Franklin said that training for the jobs of tomorrow requires a completely different approach to developing these skill sets than it did 30 years ago. “You have to prepare the workforce differently,” he said, citing initiatives in biomedical technology in the Cleveland area, which created an ecosystem that incorporated research, manufacturing and training.
Addressing the needs of young entrepreneurs and small businesses is equally as important, Brown noted. “We have to be economic-ready with not just land, but also workers.”
Meanwhile, the cities have supported youth programs that are designed to build new skills and provide adequate employment for young people, Keys said.
“We’ve helped fund and support YouthBuild programs and their education efforts,” he said.
Franklin added that it’s critical that the private sector partners with the city in initiatives such as the Summer Career Development Program — a program devoted to preparing young people for the working world.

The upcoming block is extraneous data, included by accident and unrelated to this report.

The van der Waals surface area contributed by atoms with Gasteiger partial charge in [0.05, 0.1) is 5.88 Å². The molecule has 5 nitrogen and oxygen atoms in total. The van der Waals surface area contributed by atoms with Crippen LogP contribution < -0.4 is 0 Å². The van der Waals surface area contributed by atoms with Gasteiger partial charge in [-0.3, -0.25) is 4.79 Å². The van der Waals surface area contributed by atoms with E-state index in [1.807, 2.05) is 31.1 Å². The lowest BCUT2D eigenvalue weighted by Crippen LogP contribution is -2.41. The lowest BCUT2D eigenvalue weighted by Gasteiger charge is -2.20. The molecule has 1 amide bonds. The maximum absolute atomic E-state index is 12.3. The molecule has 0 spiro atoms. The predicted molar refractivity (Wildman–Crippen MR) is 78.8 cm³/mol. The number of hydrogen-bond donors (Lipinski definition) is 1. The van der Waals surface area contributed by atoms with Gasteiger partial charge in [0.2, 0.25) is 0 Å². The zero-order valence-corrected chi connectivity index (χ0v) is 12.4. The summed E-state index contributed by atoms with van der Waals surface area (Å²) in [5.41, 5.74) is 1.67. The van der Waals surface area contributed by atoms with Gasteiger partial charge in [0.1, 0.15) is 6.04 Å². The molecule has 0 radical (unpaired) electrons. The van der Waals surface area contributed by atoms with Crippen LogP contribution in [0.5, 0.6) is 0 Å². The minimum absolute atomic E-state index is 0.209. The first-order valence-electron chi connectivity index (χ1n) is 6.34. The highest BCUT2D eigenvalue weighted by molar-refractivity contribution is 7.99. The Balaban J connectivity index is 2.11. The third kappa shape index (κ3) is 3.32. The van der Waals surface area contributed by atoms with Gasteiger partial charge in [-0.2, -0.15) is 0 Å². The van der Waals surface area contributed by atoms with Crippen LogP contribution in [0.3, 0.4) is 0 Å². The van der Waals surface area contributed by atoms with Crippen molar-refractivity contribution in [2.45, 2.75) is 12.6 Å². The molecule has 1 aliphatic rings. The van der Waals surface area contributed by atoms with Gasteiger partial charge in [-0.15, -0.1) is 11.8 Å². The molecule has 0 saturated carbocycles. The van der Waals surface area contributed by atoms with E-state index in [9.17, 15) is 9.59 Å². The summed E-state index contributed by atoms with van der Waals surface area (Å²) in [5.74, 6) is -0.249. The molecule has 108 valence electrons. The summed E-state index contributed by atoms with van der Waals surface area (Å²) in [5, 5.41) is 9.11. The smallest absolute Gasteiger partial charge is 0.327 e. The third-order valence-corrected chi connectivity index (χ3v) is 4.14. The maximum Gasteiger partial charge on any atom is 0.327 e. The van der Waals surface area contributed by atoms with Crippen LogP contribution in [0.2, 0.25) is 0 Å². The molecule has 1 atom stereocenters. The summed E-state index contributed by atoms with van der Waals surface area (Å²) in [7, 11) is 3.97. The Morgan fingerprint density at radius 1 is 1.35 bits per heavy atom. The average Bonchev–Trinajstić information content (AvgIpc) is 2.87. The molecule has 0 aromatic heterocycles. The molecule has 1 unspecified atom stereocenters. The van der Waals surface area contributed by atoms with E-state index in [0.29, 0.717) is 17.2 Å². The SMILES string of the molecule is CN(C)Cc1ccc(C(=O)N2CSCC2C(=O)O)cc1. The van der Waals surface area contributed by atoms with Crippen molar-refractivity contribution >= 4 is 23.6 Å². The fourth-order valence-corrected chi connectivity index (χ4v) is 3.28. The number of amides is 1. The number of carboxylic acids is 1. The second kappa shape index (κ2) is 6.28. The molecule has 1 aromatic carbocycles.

“It’s a partnership between the business community, the city of Warren, the Raymond J. Wean Foundation and Warren City Schools,” he said. This is the first year for the program, he noted, but believes it has a strong future.
Brown said forums such as these are important to elevate the dialogue not only between public officials, but also the residents and those from outside the area. “The more that individuals outside of the Valley see that we’re working together speaks volumes,” he said.
Franklin also thought the panel helped facilitate a conversation over topics that point to continued cooperation and interaction between public officials across the Valley. “It gives me tremendous excitement about the future. Events like this really energize myself as a mayor – things like this are important to laying the groundwork for discussions about shaping our own future.”
Pictured above: Jamael Tito Brown, Mayor of Youngstown, William D. Franklin (Doug Franklin), Mayor of Warren, Michael D. Keys, Community Development Director, City of Warren, and Dominic C. Marchionda, Jr., Economic Development Liaison, City of Youngstown.
Copyright 2024 The Business Journal, Youngstown, Ohio.